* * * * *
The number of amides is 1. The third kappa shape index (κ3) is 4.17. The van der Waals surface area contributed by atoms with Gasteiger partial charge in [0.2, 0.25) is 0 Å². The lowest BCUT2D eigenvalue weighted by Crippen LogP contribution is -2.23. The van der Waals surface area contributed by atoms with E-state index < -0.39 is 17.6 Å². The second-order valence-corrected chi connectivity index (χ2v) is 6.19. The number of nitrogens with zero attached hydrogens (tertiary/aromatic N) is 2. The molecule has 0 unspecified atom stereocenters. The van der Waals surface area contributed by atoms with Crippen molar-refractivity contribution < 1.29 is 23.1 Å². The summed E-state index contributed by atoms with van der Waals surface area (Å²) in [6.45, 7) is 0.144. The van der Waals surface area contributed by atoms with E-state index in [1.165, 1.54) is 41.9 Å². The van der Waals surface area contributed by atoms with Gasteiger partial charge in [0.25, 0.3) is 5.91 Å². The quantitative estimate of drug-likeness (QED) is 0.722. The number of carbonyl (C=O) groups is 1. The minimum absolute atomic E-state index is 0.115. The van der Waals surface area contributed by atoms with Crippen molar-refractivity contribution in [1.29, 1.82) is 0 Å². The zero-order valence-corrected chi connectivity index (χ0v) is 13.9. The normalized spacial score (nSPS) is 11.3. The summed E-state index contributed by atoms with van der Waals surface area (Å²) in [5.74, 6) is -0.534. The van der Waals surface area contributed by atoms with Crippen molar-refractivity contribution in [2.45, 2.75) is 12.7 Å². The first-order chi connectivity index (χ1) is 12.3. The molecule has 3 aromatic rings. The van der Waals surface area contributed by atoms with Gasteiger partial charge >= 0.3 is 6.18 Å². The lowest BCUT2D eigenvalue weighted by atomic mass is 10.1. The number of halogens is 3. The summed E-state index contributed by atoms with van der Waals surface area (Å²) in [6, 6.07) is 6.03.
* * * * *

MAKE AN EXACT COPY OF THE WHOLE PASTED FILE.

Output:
The number of amides is 1. The third kappa shape index (κ3) is 4.17. The van der Waals surface area contributed by atoms with Gasteiger partial charge in [0.2, 0.25) is 0 Å². The lowest BCUT2D eigenvalue weighted by Crippen LogP contribution is -2.23. The van der Waals surface area contributed by atoms with E-state index < -0.39 is 17.6 Å². The second-order valence-corrected chi connectivity index (χ2v) is 6.19. The number of nitrogens with zero attached hydrogens (tertiary/aromatic N) is 2. The molecule has 0 unspecified atom stereocenters. The van der Waals surface area contributed by atoms with Crippen molar-refractivity contribution < 1.29 is 23.1 Å². The summed E-state index contributed by atoms with van der Waals surface area (Å²) in [6.45, 7) is 0.144. The van der Waals surface area contributed by atoms with E-state index in [1.165, 1.54) is 41.9 Å². The van der Waals surface area contributed by atoms with Gasteiger partial charge in [0.25, 0.3) is 5.91 Å². The quantitative estimate of drug-likeness (QED) is 0.722. The number of carbonyl (C=O) groups is 1. The minimum absolute atomic E-state index is 0.115. The van der Waals surface area contributed by atoms with Crippen molar-refractivity contribution in [1.29, 1.82) is 0 Å². The zero-order valence-corrected chi connectivity index (χ0v) is 13.9. The normalized spacial score (nSPS) is 11.3. The summed E-state index contributed by atoms with van der Waals surface area (Å²) in [5.74, 6) is -0.534. The van der Waals surface area contributed by atoms with Crippen molar-refractivity contribution in [2.45, 2.75) is 12.7 Å². The first-order chi connectivity index (χ1) is 12.3. The molecule has 3 aromatic rings. The van der Waals surface area contributed by atoms with Gasteiger partial charge >= 0.3 is 6.18 Å². The lowest BCUT2D eigenvalue weighted by atomic mass is 10.1. The number of halogens is 3. The summed E-state index contributed by atoms with van der Waals surface area (Å²) in [6, 6.07) is 6.03.